The start of assembly of the one-ton Navara pickup at Nissan South Africa’s (Nissan SA’s) Rosslyn plant, in Pretoria, has been pushed back from November this year to early next year, says Nissan Group of Africa MD Shinkichi Izumi.
“Covid-19 has caused a slight delay in the start of production.”
The Navara will be built for the local and export markets.
Izumi says exports are “very important” for Nissan SA to increase its yearly production volumes.
“We are going to top up locally produced numbers with the Navara and then also look at export expansion.
“Our view is that after Covid-19 normalises, and based on demand and opportunities on the continent [Africa] and other destinations, that we will increase volume.”
The local arm of the Japanese manufacturer has in recent years fallen short of the 50 000-unit-a-year threshold to take full advantage of government incentives under the Automotive Production and Development Programme.
Last year the company produced 31 000 units, including exports. Models currently assembled include the NP200 half-ton bakkie and NP300 one-ton bakkie.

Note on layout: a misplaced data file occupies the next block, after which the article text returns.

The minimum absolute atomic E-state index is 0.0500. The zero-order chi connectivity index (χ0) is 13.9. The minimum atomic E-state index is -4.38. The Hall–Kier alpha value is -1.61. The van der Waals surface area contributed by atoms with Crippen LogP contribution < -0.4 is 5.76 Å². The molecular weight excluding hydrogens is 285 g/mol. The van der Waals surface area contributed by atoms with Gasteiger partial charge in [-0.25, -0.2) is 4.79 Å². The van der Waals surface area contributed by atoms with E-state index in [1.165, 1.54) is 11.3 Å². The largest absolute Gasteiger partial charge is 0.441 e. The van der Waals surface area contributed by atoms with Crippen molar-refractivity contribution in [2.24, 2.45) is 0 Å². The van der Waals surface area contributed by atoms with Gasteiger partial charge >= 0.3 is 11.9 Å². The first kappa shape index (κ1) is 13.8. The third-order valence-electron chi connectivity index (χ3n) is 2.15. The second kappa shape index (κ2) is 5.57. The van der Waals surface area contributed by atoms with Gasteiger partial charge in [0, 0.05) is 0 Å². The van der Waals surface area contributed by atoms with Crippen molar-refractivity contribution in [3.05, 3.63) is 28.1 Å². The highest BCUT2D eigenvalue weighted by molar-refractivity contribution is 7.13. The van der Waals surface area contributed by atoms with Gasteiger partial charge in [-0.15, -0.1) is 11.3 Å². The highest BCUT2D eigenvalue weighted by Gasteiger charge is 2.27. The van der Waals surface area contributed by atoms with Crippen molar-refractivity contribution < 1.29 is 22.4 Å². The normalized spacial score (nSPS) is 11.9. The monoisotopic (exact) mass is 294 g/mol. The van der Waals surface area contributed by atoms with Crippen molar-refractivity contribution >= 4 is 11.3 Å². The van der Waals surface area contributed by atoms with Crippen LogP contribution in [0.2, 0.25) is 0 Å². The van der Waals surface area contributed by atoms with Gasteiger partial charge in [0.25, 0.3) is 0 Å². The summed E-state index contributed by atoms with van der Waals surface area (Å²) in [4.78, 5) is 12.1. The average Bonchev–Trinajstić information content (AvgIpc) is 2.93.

Over the last number of years production volume has consistently been between 35 000 and 40 000 units, says Izumi.
Nissan Africa, Middle East and India management committee chairperson Guillaume Cartier describes the new Navara as “very important” to the broader Nissan group.
He says Nissan has to be “extremely competitive in terms of cost”, not only in South Africa, but also elsewhere in the world. The question is how to use the Navara platform in South Africa in a competitive manner.
“For us it is extremely strategic to be successful with the one-ton pickup in South Africa.”
Cartier adds that Nissan wants to “continue to have the 0.5 t pickup” – the NP200 – in South Africa.
Izumi says that Nissan Africa is looking at setting up assembly operations in Kenya and Ghana, adding to the ones already in place in South Africa, Egypt and Nigeria.
This will, however, depend on how these two countries develop and refine their automotive policies.
Izumi adds that the region will see the launch of eight new vehicle models over the next two years, with a strong focus on bakkies and sports-utility vehicles (SUVs).
SUV introductions will include a C-segment and B-segment crossover, as well as a body-on-frame SUV.